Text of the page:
GUHSD Reels Back Chromebook Plugin Usage


Noelle Orihuela, Reporter



Glendale Union High School District removed Chromebook extensions on school-issued computers over spring break after years of inappropriate usage by students reported by staff.


Chromebook extensions are shortcuts to apps, themes, and more, that used to sit in the top right corner of student chromebooks at the end of the search bar. 

“They can do a multitude of things on Chrome. They can hide tabs that kids are working on, they can perform actions for people, they can do all sorts of things,” said Assistant Principal Demetria Andrews. 

These little icons can be useful as well as nefarious for highschoolers.

Students using tools like Grammarly or Google Translate seem to be an honest and simple use of technology to help them in school.

“There’s some that help with like dyslexic readers, it’s anything that you can download to help with your Google experience,” said Peyton Pincoff,Campus Technology Assistant.

 Unfortunately, many students saw the extensions as a chance to cheat their way through tests or get away with playing games during class. 

“IT is struggling to keep kids on task during class because there’s a whole lot of extensions that allow people to hide what they’re doing,” said Andrews. 

Because of this, the extensions were removed in efforts to better keep students on task in school. While this may not solve all of Sunnyslope’s problems with students using chromebooks inappropriately, it is definitely “a step in the right direction,” said Pinchoff.

Another reason for the removal of extensions is simply for the safety of the students.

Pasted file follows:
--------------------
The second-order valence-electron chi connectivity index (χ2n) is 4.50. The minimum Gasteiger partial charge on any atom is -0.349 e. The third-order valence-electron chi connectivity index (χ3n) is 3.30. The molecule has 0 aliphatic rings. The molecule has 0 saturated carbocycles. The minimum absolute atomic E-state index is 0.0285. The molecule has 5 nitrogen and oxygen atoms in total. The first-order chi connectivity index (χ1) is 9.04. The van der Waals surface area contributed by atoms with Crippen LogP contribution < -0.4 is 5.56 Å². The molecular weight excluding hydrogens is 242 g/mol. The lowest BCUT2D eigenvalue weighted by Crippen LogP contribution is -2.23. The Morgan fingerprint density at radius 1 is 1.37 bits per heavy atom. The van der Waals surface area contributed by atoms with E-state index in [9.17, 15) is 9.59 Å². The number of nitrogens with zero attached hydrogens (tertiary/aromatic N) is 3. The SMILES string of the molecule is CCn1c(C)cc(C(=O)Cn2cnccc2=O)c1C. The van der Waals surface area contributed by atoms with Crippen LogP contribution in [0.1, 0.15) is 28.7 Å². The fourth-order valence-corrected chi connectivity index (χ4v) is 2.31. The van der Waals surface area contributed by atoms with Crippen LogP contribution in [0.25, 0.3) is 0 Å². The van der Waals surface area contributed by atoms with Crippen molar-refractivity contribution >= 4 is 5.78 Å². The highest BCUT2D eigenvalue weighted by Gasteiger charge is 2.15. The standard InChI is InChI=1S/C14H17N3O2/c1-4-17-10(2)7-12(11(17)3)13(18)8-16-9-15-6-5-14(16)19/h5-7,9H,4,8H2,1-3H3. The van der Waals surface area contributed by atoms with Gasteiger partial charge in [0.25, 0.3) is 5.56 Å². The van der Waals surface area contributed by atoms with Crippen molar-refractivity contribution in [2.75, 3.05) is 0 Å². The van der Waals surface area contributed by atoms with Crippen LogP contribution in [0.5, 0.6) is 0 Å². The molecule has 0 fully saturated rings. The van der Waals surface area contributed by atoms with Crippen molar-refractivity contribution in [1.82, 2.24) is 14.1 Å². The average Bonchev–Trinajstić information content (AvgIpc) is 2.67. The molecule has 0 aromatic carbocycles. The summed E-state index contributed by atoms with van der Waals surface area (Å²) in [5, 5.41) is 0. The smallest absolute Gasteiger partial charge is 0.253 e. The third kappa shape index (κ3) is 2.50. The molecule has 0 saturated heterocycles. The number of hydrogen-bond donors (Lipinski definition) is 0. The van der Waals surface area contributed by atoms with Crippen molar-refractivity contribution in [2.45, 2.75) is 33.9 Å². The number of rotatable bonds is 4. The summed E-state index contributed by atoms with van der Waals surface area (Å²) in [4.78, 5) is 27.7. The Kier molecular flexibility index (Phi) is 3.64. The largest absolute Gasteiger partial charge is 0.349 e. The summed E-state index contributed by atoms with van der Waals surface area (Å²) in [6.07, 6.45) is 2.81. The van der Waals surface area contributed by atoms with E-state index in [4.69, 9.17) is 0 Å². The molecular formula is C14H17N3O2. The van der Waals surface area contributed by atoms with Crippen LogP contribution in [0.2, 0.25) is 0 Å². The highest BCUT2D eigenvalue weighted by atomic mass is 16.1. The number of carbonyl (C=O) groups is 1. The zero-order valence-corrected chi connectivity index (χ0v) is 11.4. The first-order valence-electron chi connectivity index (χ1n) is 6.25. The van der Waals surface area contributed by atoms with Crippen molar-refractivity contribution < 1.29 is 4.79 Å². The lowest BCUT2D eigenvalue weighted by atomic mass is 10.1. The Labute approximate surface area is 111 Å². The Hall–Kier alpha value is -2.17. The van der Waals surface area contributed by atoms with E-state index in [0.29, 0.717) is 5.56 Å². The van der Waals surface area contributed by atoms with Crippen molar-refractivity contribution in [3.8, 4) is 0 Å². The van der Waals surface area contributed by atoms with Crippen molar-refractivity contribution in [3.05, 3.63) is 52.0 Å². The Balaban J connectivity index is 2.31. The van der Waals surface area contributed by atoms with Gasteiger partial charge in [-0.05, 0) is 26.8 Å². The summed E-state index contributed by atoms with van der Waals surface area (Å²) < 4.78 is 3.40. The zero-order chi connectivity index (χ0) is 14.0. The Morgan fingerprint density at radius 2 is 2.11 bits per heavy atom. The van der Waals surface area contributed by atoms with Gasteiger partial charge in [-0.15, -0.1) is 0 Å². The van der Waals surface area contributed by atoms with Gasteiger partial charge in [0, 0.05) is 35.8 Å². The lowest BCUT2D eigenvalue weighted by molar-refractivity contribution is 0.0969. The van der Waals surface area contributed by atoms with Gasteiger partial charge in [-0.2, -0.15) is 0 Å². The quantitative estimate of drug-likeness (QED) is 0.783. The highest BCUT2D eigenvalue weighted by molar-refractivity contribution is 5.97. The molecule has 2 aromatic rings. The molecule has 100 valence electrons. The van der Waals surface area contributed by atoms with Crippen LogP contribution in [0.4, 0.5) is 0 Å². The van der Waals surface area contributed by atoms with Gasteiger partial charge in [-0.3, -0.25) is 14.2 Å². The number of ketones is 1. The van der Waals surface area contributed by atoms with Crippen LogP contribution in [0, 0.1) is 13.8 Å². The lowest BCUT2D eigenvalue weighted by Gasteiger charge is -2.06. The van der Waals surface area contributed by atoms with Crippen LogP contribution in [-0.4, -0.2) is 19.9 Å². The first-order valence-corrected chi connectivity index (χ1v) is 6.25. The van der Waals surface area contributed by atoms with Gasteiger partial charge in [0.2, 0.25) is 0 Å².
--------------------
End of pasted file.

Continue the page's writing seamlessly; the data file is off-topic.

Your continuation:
“Chrome extensions can include malware as well,” Andrews said.

Malware is software that is designed to cause damage to people who download it; it often looks safe, but the creators are tricking users.

“I know when I was in the IT department we had a teacher whose account was completely taken over because of malware from a Chrome Extension and then they started spamming the entire district with Google Docs and stuff so they can be dangerous too. Not just time wasters,” said Andrews.

Because the staff know that there are a plethora of extensions that can be really helpful and productive for students to use, some extensions will remain available to students and there is a process to have others allowed on the school’s chromebooks. 

“Anything that has been formerly approved by our curriculum and instruction department will be allowed and then everything else will be blocked, and then there’s a process to make a request to have things unblocked,” said Andrews. 

For this to happen, first a teacher needs to submit a ticket including the use and functionality of the extension. From there the ticket will be sent to the curriculum coordinator for review which can take at least a couple of weeks of processing before a decision is made. 

The district made this decision with the students in mind first and foremost, and hopes that it will lead to a more successful and productive learning environment.